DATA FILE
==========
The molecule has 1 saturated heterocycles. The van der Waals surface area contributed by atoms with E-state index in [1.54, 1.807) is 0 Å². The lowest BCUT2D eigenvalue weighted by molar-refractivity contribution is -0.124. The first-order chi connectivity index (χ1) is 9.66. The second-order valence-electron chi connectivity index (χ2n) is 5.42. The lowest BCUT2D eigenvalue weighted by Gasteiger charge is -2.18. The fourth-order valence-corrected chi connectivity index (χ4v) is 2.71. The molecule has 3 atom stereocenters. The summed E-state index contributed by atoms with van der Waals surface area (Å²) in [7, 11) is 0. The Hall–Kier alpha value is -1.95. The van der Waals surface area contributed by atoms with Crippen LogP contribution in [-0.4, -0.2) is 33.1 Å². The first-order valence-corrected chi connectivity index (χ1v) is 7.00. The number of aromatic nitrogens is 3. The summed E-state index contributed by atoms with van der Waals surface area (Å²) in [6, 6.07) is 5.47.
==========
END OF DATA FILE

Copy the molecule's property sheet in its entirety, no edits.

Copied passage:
The molecule has 1 saturated heterocycles. The van der Waals surface area contributed by atoms with E-state index in [1.54, 1.807) is 0 Å². The lowest BCUT2D eigenvalue weighted by molar-refractivity contribution is -0.124. The first-order chi connectivity index (χ1) is 9.66. The second-order valence-electron chi connectivity index (χ2n) is 5.42. The lowest BCUT2D eigenvalue weighted by Gasteiger charge is -2.18. The fourth-order valence-corrected chi connectivity index (χ4v) is 2.71. The molecule has 3 atom stereocenters. The summed E-state index contributed by atoms with van der Waals surface area (Å²) in [7, 11) is 0. The Hall–Kier alpha value is -1.95. The van der Waals surface area contributed by atoms with Crippen LogP contribution in [-0.4, -0.2) is 33.1 Å². The first-order valence-corrected chi connectivity index (χ1v) is 7.00. The number of aromatic nitrogens is 3. The summed E-state index contributed by atoms with van der Waals surface area (Å²) in [6, 6.07) is 5.47.